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The ACCC launches proceedings against Meta for publishing scam cryptocurrency ads featuring celebrities on Facebook

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The Australian Competition and Consumer Commission (ACCC) has launched Federal Court proceedings against Facebook owner Meta Platforms, Inc. and Meta Platforms Ireland Limited (Meta), alleging Meta engaged in false, misleading, or deceptive conduct through publishing scam advertisements featuring prominent Australians.

The ACCC argues that Meta’s conduct places it in violation of the Australian Consumer Law (ACL) or the Australian Securities and Investments Commission Act (ASIC Act).  It is further alleged that Meta aided and abetted or was knowingly involved in misleading conduct or false representations by the advertisers.

Background to Scam Advertisements

The advertisements in question promoted investment in cryptocurrency or money-making schemes and were published on Facebook in 2019. They featured well-known Australian figures such as businessman Dick Smith, tv presenter David Koch, mining billionaire Andrew “Twiggy” Forrest, and the former NSW premier Mike Baird. However, the schemes were scams and the people featured in them had not approved or endorsed them.

Through accessing links in the ads, Facebook users were taken to a fake media article that included quotes attributed to the public figure featured in the ad endorsing a cryptocurrency or money-making scheme. After being invited to sign up to the scheme, users were contacted by scammers who used high pressure tactics to convince users to invest in the fake schemes.

The ACCC alleges that the ads were likely to mislead Facebook users into believing the advertising schemes were endorsed by the prominent Australians featured in them.

Meta’s Alleged Misleading Conduct or False Representations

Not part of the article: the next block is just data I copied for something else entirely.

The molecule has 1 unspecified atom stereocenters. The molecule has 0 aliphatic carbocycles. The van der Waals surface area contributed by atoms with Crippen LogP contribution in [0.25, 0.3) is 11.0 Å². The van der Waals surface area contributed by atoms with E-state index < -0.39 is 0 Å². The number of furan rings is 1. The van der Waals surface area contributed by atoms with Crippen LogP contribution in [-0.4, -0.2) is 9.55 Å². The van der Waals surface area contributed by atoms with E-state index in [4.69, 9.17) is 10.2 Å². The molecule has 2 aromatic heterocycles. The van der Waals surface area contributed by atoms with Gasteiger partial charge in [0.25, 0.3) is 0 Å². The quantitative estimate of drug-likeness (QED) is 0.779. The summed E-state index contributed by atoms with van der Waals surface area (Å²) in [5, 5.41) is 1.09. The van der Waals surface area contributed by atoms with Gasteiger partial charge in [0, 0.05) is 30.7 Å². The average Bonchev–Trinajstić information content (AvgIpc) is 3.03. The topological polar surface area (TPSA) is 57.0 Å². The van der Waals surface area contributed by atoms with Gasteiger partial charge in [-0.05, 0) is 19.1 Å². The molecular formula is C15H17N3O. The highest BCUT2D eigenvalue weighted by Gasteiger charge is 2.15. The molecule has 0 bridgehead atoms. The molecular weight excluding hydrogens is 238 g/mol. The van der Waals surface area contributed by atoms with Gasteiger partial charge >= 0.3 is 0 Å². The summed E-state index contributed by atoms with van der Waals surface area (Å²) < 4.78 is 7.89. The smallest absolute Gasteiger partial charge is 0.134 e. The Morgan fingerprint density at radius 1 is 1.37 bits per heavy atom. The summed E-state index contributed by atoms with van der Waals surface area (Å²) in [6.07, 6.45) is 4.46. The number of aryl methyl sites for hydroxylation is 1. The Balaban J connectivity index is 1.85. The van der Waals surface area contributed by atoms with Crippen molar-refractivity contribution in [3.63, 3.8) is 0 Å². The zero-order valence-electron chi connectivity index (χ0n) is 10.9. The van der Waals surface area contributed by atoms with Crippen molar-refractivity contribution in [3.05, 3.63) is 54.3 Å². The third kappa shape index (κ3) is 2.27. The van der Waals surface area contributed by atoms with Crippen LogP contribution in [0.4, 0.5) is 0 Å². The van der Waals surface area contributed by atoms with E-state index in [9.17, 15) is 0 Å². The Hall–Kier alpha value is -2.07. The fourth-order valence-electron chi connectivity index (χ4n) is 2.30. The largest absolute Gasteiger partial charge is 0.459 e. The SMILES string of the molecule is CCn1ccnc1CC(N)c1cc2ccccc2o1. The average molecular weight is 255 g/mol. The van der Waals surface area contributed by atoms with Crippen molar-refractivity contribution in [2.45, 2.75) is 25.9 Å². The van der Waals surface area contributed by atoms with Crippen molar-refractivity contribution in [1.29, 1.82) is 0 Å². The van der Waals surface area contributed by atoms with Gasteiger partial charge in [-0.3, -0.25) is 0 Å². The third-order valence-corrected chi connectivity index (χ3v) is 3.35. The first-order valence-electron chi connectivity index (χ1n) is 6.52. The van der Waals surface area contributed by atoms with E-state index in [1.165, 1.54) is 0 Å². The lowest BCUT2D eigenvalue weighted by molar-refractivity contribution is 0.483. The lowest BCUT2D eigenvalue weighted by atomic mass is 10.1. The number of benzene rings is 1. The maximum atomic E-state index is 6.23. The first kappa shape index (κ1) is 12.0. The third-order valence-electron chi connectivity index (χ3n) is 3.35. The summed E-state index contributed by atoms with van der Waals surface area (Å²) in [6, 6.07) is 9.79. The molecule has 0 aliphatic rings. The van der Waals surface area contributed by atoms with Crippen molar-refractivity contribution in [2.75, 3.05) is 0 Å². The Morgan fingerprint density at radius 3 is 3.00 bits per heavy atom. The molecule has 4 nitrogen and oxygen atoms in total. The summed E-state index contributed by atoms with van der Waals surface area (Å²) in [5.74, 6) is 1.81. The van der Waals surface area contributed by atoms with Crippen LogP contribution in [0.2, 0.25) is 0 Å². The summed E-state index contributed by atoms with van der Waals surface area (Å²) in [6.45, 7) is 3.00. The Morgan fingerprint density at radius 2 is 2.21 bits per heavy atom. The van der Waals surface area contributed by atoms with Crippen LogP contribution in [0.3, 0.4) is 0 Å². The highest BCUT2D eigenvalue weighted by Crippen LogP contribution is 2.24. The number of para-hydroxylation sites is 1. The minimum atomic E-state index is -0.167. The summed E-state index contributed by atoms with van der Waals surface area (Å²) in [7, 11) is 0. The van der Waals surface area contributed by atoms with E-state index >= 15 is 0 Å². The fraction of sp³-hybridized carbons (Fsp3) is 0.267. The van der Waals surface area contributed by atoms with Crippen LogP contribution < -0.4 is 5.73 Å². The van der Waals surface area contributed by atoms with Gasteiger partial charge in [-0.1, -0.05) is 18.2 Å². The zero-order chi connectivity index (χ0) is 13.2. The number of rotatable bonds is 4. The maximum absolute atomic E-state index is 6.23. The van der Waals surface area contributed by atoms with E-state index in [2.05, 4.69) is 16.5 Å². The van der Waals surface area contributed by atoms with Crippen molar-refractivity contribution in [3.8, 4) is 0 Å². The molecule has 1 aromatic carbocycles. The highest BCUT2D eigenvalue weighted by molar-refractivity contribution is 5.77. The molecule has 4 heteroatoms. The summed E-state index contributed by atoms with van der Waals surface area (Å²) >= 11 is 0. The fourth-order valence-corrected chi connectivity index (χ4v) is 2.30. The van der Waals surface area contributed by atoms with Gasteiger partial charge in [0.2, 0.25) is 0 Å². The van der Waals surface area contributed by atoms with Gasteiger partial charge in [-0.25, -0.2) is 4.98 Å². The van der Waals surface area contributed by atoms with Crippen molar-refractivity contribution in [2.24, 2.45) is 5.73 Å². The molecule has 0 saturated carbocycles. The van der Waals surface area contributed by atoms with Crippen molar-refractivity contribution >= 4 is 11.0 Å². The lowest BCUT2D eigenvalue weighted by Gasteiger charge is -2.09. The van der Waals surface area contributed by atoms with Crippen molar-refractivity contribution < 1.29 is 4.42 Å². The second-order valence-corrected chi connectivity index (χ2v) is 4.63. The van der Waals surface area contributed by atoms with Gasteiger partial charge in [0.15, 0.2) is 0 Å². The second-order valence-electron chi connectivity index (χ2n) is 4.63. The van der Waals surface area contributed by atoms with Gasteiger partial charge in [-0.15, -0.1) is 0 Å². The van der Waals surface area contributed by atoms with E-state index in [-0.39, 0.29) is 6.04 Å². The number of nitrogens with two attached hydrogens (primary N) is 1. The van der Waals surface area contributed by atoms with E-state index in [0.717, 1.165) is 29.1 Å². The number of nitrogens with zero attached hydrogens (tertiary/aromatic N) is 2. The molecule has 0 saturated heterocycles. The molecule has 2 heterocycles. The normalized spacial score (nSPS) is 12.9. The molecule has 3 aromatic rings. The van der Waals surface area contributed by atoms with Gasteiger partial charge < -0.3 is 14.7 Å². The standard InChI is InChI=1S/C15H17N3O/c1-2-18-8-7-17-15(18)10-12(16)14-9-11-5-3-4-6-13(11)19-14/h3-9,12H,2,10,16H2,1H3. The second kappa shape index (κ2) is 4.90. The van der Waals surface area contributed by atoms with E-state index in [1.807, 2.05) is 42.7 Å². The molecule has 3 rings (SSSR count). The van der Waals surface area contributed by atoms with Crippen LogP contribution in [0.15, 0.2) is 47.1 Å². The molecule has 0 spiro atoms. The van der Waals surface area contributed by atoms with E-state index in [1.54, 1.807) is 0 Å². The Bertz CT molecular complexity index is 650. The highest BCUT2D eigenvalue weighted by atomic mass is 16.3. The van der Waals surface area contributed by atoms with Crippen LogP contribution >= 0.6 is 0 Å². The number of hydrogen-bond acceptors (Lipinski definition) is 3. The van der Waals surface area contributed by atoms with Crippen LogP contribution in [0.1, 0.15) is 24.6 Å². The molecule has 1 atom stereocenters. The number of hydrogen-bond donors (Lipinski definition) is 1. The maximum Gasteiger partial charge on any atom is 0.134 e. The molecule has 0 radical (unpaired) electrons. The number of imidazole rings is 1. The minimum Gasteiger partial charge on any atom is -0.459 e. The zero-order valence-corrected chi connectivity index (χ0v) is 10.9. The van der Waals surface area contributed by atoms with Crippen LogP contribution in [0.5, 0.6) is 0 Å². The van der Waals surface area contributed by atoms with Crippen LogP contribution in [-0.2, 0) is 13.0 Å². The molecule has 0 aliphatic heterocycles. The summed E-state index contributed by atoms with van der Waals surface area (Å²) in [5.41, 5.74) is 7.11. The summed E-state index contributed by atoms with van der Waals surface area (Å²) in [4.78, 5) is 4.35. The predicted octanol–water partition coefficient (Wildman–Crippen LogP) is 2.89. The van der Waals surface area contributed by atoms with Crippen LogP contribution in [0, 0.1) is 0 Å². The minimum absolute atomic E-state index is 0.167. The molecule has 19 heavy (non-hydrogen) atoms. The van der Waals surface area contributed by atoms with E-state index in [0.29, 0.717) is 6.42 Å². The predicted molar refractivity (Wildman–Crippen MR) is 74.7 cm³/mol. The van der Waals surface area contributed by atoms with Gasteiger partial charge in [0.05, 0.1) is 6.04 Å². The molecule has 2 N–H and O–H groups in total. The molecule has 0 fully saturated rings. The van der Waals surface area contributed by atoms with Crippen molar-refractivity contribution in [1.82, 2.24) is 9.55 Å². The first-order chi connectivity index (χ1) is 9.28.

The ACCC allege that Meta failed to take sufficient steps to address the scam ads, despite becoming aware of them. Even after public figures had complained about their names and images being used in similar ads without their consent, the cryptocurrency scam ads remained on Facebook.

Meta’s responsibility for advertisements published on its platform is central to the ACCC’s case. Meta uses algorithms to enable advertisers to target users who are most likely to access an ad’s landing page by clicking on a link in the ad. Further, Facebook generates substantial revenue from its targeted ad model.

Former ACCC Chair Rod Sims argues that Meta’s technology enabled the ads to target certain users, despite assurances that it would detect and prevent spam on Facebook. He notes the substantial loss suffered by consumers who were directed to sign up to scam investment opportunities by the ads, including one consumer who lost over $650,000.

The ACCC is seeking declarations, injunctions, penalties, costs, and other orders in the proceedings.

What to expect from the Federal Court proceedings?  

The ACCC is commencing the proceedings under the misleading and deceptive conduct provisions in the ACL. In the alternative, the court may consider that the conduct involved financial services and falls outside the scope of the ACL, so the ACCC is also invoking the consumer protection provisions in Pt 2 of the ASIC Act. The Australian Securities and Investments Commission has delegated powers to the ACCC for the purpose of these proceedings, highlighting current uncertainty over the classification and regulation of cryptocurrency.

This matter provides an opportunity for the Federal Court to determine how consumer protection law applies to a new form of currency. In February 2022, Andrew Forrest commenced criminal proceedings against Meta for allowing cryptocurrency scam ads to use his identity on Facebook. However, these proceedings concern different questions of law. If the ACCC are successful, digital platforms will need to consider their ad models and responsibility for ads published on their sites.

The ACCC media release is available here.


Nathan Jones
Special Counsel
Kaitlyn Oliver
Law Graduate

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